As the U.S. geared up for what would become an all-out strategic air war against the Axis powers in Europe in the early days of 1942, the challenge of moving first hundreds, then thousands of military aircraft across the Atlantic loomed large. Given the need for refueling stops where no previous facilities had existed, a plan was developed to ferry planes with short-range limitations from Presque Isle, Maine to Goose Bay, Labrador, to hastily-established bases in Danish-controlled Greenland and on to England and Europe. There was a second reason for establishing bases in Greenland arising from the fear that Germany obviously had their eye on setting up weather stations in that thinly-populated and otherwise undefended island which was the birthing place of European weather.
To understand the challenge which these young, barely-trained and navigationally-inexperienced ferry crews were about to face, we have to spend a few paragraphs painting a picture of that land which bears such a pleasant-sounding name - Greenland.- perhaps coined as part of the Viking world’s first real estate rip-off scheme. Covering 850,000 square miles, it is the world’s largest island with only a tiny population clinging to small pockets along its southern coasts and possessed of the world’s worst weather conditions. Only the arctic regions rival this land of ice, snow, subzero cold, gale force winds, dense fog and glacier-bound approaches. It was an iceberg spawned from these craggy shores which sank the Titanic in 1912, and this snow-crazed continent which continues to send these floating giants into the North Atlantic.
Greenland is a land of mind-boggling extremes with mountain peaks of 12,000 feet, a central basin 1000 feet below sea level, and an ice sheet which is 10,500 feet thick covering 695,000 miles of its ever-changing surface. It contains so much of the world’s water locked in its frozen immensity that if it were to melt, the world’s oceans would rise by as much as 24 feet.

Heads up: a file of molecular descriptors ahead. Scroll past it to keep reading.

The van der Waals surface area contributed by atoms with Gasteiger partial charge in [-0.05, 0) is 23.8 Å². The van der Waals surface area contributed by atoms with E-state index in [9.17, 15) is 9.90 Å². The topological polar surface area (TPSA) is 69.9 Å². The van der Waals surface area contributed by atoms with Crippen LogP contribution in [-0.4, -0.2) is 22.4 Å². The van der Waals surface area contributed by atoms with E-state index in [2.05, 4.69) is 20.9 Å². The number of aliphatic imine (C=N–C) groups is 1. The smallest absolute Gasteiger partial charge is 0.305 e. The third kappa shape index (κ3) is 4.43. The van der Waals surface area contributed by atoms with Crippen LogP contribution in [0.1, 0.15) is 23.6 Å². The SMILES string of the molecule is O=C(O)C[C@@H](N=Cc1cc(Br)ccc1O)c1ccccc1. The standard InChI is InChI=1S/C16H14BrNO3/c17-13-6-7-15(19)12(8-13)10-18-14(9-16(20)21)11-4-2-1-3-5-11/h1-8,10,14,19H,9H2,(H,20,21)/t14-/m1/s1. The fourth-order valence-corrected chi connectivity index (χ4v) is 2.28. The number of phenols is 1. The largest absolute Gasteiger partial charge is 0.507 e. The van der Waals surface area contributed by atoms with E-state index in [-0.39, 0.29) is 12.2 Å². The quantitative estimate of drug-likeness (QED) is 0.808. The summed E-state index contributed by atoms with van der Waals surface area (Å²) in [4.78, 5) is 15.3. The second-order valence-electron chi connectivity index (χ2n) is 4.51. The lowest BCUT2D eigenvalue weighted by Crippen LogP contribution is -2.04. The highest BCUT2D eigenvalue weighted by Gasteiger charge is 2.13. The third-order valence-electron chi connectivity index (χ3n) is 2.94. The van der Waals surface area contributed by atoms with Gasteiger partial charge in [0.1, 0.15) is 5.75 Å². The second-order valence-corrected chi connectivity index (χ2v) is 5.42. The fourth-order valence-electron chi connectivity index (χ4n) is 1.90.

Navigation across Greenland’s airspace in the l940s was complicated not just by weather conditions which could change in an instant, but by the absence of dependable radio direction-finding equipment and basic communications gear adequate to the task. The handful of ground stations – designated with the code prefix “Bluie”, as in Bluie West 8 or Bluie East 1, were usually no more than a landing strip and a shed or Quonset hut with a small staff with a limited-range radio and little more. The strongest U.S. presence in the area to begin with was the U.S. Coast Guard cutter Northland which carried a launchable amphibian aircraft known as a Grumman J2F4 “Duck”, a 1938 era biplane which, with its courageous two-man crew will figure prominently in this two-part story.
The first – and most well-known – mishap occurred in July, 1942, when a flight of six twin-engine P-38 “Lightning” fighters, along with a pair of 4-engine B-17 “Flying Fortress” bombers found themselves running low on fuel and lost in white-out conditions over Greenland’s east coast. With no alternative, they crash-landed on the ice cap, after learning the hard way not to attempt that maneuver with their wheels down. Because it was high summer, and because their radio signals were picked up three days later, all 25 men survived to be found by dog-team rescuers after supplies were air-dropped to them. They eventually found themselves “guests” of the cutter Northland. They became known as “The Lost Squadron”, and returned to the headlines fifty years later, when modern-day aviation archeologists melted one of the P-38s out of the ice at a depth of 268 feet, brought it to the surface in pieces in 1992, and eventually returned it to flying condition.. It enjoyed a new life at air shows and in the headlines as “Glacier Girl”.
Not so lucky was USAAF Captain Homer McDowell, co-pilot Lt. William Springer and their three passengers when their C-53 transport (a version of the C-47 “Gooney Bird”) disappeared over the ice cap in the far more frigid weather of November 5, 1942, setting in motion a story of survival, courage and human tenacity which would play out over the next one hundred and fifty-one days.
Along with hidden crevasses which took the life of one 1942 crash victim and threatened others, wind-blown ridges known as sastrugi hampered winter motorsled or dog sled efforts.